Or that the literacy rate is higher than 95% and that Chileans call their country paĆ­s de poetas, land of poets. Chile has had two winners of the Nobel Prize for Literature: Gabriela Mistral in 1945 and Pablo Neruda in 1971. If I ever go to Chile, I want to visit Pablo Neruda's three homes.

Or that the Ceuca is the national dance (click here to see a video). How cool is that to have a national dance? Although I suppose if we had a national dance, it would probably be the square dance, and I had my fill of that in fifth grade p.e.

Next stop? Bali. I have made a pact with my friends Linda and Lisa. Within five years, we will have traveled to Bali together.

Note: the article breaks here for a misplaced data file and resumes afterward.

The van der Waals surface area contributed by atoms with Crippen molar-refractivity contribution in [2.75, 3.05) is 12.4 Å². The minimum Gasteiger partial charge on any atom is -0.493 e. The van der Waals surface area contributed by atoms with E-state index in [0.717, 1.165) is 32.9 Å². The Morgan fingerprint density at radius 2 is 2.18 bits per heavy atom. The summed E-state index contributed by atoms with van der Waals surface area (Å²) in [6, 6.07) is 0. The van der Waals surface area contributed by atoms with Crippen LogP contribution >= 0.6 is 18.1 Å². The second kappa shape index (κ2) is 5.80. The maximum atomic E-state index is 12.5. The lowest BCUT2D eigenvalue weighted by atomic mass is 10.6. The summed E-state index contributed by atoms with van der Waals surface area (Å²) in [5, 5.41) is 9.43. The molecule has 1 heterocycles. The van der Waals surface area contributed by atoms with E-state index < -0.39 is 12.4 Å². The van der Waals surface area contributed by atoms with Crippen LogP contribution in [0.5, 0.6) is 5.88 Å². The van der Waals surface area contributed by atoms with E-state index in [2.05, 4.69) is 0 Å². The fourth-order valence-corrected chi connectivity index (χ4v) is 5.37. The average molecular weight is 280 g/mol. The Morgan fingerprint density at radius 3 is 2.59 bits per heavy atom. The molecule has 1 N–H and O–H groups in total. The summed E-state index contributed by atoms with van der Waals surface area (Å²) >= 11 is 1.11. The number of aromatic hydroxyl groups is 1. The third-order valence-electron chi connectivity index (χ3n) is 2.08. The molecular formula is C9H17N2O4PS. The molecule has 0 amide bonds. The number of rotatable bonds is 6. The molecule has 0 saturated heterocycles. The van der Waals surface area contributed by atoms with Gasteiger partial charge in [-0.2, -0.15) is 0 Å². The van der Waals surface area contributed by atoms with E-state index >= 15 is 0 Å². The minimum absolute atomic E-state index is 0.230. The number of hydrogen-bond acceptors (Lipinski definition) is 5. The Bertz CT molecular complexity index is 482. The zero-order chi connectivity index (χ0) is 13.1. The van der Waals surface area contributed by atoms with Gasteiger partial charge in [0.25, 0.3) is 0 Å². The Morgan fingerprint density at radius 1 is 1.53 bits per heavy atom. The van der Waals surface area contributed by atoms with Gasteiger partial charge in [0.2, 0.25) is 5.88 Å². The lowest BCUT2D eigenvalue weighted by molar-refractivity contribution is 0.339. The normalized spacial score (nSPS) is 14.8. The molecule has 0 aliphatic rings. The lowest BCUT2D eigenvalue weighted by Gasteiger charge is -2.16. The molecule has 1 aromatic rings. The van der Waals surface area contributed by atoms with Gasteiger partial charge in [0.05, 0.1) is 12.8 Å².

Friday, September 07, 2007

I'm Here, Really

I'm still here, just not apparently getting around to blogging. I keep thinking of all sorts of things to write about, but I don't sit down and do it. I'm still, for example, thinking about what I'm going to write in a report about Chile. And since I've already picked my next country to research (I'll let you all anticipate that one!), I'd better get going on my Chile report.

Lots of tennis this week, mostly watching US Open matches. The other night, though, I was all set to watch the Venus Williams match I recorded, then accidently saw the final score on the internet. So I half heartedly fast fowarded through it. I'm going to be more careful about my browsing until the tournament is over!